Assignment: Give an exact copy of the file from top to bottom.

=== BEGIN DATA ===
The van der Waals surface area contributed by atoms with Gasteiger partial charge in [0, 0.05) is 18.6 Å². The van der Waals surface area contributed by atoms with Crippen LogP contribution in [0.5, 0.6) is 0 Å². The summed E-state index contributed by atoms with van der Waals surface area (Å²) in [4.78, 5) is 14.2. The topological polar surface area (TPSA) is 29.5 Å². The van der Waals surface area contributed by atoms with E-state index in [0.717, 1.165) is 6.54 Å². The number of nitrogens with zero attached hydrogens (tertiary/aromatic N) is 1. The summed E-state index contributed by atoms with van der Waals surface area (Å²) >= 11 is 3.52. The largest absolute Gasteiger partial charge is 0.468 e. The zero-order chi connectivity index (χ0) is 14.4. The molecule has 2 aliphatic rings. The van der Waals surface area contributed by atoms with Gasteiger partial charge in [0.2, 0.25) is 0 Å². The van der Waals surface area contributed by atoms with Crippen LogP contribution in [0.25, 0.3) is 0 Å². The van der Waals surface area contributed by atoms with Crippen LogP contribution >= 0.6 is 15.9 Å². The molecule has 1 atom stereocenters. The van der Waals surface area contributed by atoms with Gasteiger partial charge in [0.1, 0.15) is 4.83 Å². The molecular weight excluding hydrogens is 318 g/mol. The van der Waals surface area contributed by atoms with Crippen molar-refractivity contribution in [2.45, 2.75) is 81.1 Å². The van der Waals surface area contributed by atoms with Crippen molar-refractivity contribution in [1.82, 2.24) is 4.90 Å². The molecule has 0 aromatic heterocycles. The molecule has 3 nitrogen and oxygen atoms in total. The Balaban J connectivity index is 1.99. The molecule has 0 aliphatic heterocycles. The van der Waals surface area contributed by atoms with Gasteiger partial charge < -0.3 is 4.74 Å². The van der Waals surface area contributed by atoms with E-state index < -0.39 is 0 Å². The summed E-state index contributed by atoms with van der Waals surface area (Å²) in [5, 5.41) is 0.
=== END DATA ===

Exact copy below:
The van der Waals surface area contributed by atoms with Gasteiger partial charge in [0, 0.05) is 18.6 Å². The van der Waals surface area contributed by atoms with Crippen LogP contribution in [0.5, 0.6) is 0 Å². The summed E-state index contributed by atoms with van der Waals surface area (Å²) in [4.78, 5) is 14.2. The topological polar surface area (TPSA) is 29.5 Å². The van der Waals surface area contributed by atoms with E-state index in [0.717, 1.165) is 6.54 Å². The number of nitrogens with zero attached hydrogens (tertiary/aromatic N) is 1. The summed E-state index contributed by atoms with van der Waals surface area (Å²) >= 11 is 3.52. The largest absolute Gasteiger partial charge is 0.468 e. The zero-order chi connectivity index (χ0) is 14.4. The molecule has 2 aliphatic rings. The van der Waals surface area contributed by atoms with Gasteiger partial charge in [0.2, 0.25) is 0 Å². The van der Waals surface area contributed by atoms with Crippen LogP contribution in [0.25, 0.3) is 0 Å². The van der Waals surface area contributed by atoms with Crippen LogP contribution >= 0.6 is 15.9 Å². The molecule has 1 atom stereocenters. The van der Waals surface area contributed by atoms with Gasteiger partial charge in [0.1, 0.15) is 4.83 Å². The molecular weight excluding hydrogens is 318 g/mol. The van der Waals surface area contributed by atoms with Crippen molar-refractivity contribution in [2.45, 2.75) is 81.1 Å². The van der Waals surface area contributed by atoms with Crippen molar-refractivity contribution in [1.82, 2.24) is 4.90 Å². The molecule has 0 aromatic heterocycles. The molecule has 3 nitrogen and oxygen atoms in total. The Balaban J connectivity index is 1.99. The molecule has 0 aliphatic heterocycles. The van der Waals surface area contributed by atoms with Gasteiger partial charge < -0.3 is 4.74 Å². The van der Waals surface area contributed by atoms with E-state index < -0.39 is 0 Å². The summed E-state index contributed by atoms with van der Waals surface area (Å²) in [5, 5.41) is 0.